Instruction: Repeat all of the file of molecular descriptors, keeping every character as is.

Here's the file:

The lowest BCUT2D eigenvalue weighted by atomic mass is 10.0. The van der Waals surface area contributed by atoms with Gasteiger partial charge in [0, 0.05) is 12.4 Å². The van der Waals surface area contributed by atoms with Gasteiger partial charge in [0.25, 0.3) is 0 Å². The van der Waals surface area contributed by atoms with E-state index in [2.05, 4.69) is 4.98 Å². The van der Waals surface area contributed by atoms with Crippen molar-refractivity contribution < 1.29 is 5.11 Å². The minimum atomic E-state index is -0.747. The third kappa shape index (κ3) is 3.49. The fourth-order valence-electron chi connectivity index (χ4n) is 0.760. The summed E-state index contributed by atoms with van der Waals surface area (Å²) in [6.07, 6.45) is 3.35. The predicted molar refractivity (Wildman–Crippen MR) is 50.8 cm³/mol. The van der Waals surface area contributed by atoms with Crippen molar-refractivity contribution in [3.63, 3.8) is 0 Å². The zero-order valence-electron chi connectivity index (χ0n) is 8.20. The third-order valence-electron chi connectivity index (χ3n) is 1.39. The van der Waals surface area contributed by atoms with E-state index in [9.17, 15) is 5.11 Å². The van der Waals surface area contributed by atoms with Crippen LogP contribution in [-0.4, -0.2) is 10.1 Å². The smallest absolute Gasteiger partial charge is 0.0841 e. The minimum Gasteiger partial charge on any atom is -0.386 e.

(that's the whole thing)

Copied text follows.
The lowest BCUT2D eigenvalue weighted by atomic mass is 10.0. The van der Waals surface area contributed by atoms with Gasteiger partial charge in [0, 0.05) is 12.4 Å². The van der Waals surface area contributed by atoms with Gasteiger partial charge in [0.25, 0.3) is 0 Å². The van der Waals surface area contributed by atoms with E-state index in [2.05, 4.69) is 4.98 Å². The van der Waals surface area contributed by atoms with Crippen molar-refractivity contribution < 1.29 is 5.11 Å². The minimum atomic E-state index is -0.747. The third kappa shape index (κ3) is 3.49. The fourth-order valence-electron chi connectivity index (χ4n) is 0.760. The summed E-state index contributed by atoms with van der Waals surface area (Å²) in [6.07, 6.45) is 3.35. The predicted molar refractivity (Wildman–Crippen MR) is 50.8 cm³/mol. The van der Waals surface area contributed by atoms with Crippen molar-refractivity contribution in [3.63, 3.8) is 0 Å². The zero-order valence-electron chi connectivity index (χ0n) is 8.20. The third-order valence-electron chi connectivity index (χ3n) is 1.39. The van der Waals surface area contributed by atoms with E-state index in [9.17, 15) is 5.11 Å². The van der Waals surface area contributed by atoms with Crippen LogP contribution in [-0.4, -0.2) is 10.1 Å². The smallest absolute Gasteiger partial charge is 0.0841 e. The minimum Gasteiger partial charge on any atom is -0.386 e.